Page  00000001 Music Plus One: A System for Expressive and Flexible Musical Accompaniment Christopher Raphael* Department of Mathematics and Statistics University of Massachusetts, Amherst raphael@math.umass.edu Abstract We describe a computer system for musical accompaniment in non-improvisatory music and present a comparison with the commercial system SmartMusicTM 1 Introduction Our ongoing work, "Music Plus One," develops a computer system that plays the role of musical accompanist in a piece of non-improvisatory music for soloist and accompaniment. The system takes as input the acoustic signal generated by the live player and constructs the accompaniment around this signal by combining the constraints of the musical score with learned musical interpretations for both the solo and accompaniment parts. There have been several other research efforts addressing this goal including Dannenberg [1], Bloch and Dannenberg [2], Dannenberg and Mukaino [3], Grubb and Dannenberg, Vercoe [5], and Vercoe and Puckette [4]. The main difference between our work and the cited research is the fundamental emphasis we place on probabilistic modeling; there are two principle examples of this. Firstly, the method we use to track the live performer is based on hidden Markov models (HMMs). The principle advantages of an HMM-based approach include fast dynamic programming algorithms, automatic adaptation, and quantification of uncertainty, as we will discuss. The second example of probabilistic modeling is the way we try to mediate between the goals of accurate synchronization and expressive playing. We construct an explicit probabilistic model that represents the basic asymmetry between the soloist (the leader) and the accompanist (the follower). The model combines the information provided by the score, the on-line analysis of This work is supported by NSF grant IIS-9987898. the soloist's performance, and training from past performances of both the solo and accompaniment parts into a coherent generative model. Thus the output of our accompaniment system is the most likely accompaniment performance given all currently available information. 2 Modeling 2.1 Listen We have partitioned the accompaniment problem into two components, Listen and Play. Listen takes the soloist's acoustic signal as input and performs a realtime analysis of the signal. The output of Listen is essentially a running commentary on the acoustic input that identifies note boundaries in the solo part; these identifications are communicated with variable latency. The Listen component must satisfy several objectives: 1. The analysis must be computationally efficient in order to satisfy the real-time demand of our system. In our current system the signal accumulates at a rate of 8000 samples per second. 2. The approach must be automatically trainable to adapt to new acoustic environments. Variables in this environment include the choice of instrument, the player of the instrument, the placement of the microphone, the choice of accompaniment instrument (our system hears the accompaniment too), and the acoustics of the room. 3. The method must be accurate. Some musical events such as octave slurs and rearticulations are difficult to detect initially, while their locations become increasingly clear with the benefit of more hindsight. To achieve accurate boundary detections the system must delay the detection of a note until enough data are available to estimate the note position accurately.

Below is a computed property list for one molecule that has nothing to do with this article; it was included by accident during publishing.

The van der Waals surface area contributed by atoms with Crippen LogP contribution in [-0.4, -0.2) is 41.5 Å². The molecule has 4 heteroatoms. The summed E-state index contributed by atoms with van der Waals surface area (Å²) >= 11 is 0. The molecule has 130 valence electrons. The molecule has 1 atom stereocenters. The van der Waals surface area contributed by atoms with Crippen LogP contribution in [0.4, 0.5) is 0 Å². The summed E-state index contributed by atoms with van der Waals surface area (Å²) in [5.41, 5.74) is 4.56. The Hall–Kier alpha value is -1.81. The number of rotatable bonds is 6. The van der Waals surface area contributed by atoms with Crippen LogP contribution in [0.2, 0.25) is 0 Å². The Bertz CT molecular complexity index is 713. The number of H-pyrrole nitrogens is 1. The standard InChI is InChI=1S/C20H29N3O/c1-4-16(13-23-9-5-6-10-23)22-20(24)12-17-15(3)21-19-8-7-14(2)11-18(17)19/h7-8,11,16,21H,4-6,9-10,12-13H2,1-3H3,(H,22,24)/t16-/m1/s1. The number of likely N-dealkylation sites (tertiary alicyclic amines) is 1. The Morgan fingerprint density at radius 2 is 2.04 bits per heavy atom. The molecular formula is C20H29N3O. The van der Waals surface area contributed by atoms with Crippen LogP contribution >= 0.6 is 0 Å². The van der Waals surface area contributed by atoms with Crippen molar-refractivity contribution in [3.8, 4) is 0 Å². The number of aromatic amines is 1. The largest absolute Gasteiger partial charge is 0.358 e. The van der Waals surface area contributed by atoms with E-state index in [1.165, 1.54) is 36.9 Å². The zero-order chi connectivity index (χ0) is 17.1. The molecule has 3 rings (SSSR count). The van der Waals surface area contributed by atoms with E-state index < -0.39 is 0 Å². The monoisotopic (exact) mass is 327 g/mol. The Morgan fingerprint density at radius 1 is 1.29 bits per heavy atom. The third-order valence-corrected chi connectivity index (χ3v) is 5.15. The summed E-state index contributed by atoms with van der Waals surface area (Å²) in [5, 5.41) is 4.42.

Page  00000002 The backbone of our implementation of Listen is the hidden Markov model (HMM) methodology so successful in speech recognition. HMMs provide a means of satisfying the three objectives we mention as follows. Computation with HMMs is based on dynamic programming algorithms which provide the speed necessary for our real-time application. In particular, a modification of the "forward" algorithm leads to a fast and accurate on-line analysis algorithm for identifying note boundaries. Our HMM contains many parameters such as those that describe what one expects to hear when a particular note is sounding and those describing the probabilistic evolution of the solo part. It is neither feasible nor desirable to set so many parameters by hand. However, HMMs provide a method for unsupervised training in which the many parameters of the model are set using a collection of signal, score pairs. The virtue of this approach is that it is not necessary to match the scores to the actual data by hand. Rather a probabilistic match evolves through course of the training algorithm. Thus HMMs bring a much needed adaptability to our system. Finally, the probabilistic nature of the HMM allows us to measure our uncertainty about the position of the live player at any given time in terms of a probability distribution. Thus our system waits until an event is in the past with desirable degree of confidence before estimating the position of that event. Such a capability is especially important in analyzing musical signals which can be locally ambiguous, but become relatively easy to label when more information becomes available. We have found this aspect of HMMs to be essential in an application that requires both accuracy and low latency in detection - in that order. A complete description of our implementation of Listen is contained in [6]. 2.2 Play The challenge of the Play component is to construct the accompaniment which, at the lowest level, is a series of MIDI events events dispatched by our program to a sound module or synthesizer. As with the human musical accompanist, the music produced by our system must depend on a number of different knowledge sources. From a modeling point of view, the primary task is to develop a model in which these disparate knowledge sources can be expressed in terms of some common denominator. We describe here the three knowledge sources we use. We work with non-improvisatory music so naturally the musical score, which gives the pitches and relative durations of the various notes, must figure prominently in our model. The score should not be thought of as a rigid grid prescribing the precise times at which musical events will occur. Rather, the score gives the basic elastic material which will be stretched in various ways to produce the actual performance. The score simply does not address most interpretive aspects of performance. Since our accompanist must follow the soloist, the output of he Listen component, which identifies note events in the solo part, is also a central knowledge source. However, since there will be variable latency in the detection of musical events we believe strongly that any successful accompaniment system cannot synchronize in a purely responsive way. Rather it must synchronize by anticipating the solo part's future evolution using past data, as human musicians do. While the same player's performances of a particular piece will vary from rendition to rendition, there is much to be learned by studying past examples; this is, of course, one of the main reasons musicians rehearse together. These examples, both of solo performances and human renditions of the accompaniment part constitute the third knowledge source for our system. These knowledge sources embody two types of information: the soloist and accompaniment interpretations. The solo data are used primarily to teach the system how to predict the future evolution of the solo part (and to know what can and cannot be predicted reliably). The accompaniment data are used to learn the musicality necessary to bring the accompaniment to life. We have developed a probabilistic model, a Bayesian belief network, that represents all of these knowledge sources through a jointly Gaussian distribution containing hundreds of random variables. The observable variables in this model are the estimated soloist note onset times produced by Listen and the times at which the accompaniment notes are played. Between these observable variables lie several layers of hidden variables that describe unobservable quantities such as local tempo, change in tempo, and rhythmic stress. The network consists of two basic parts, one for the accompaniment and one for the soloist. Initially we create a probabilistic model for the time evolution of each of the two parts. In both cases we use a model in which a state variable representing time and tempo evolves as we move through the sequence of notes. To be more specific, we model the time evolution of the solo part as follows. For each of the solo notes, indexed by n o,..., N, we define a random vector representing the time, ti, (in seconds) and the "tempo," so, (in secs. per measure) for the note. We assume that this sequence of random vectors evolves according to a random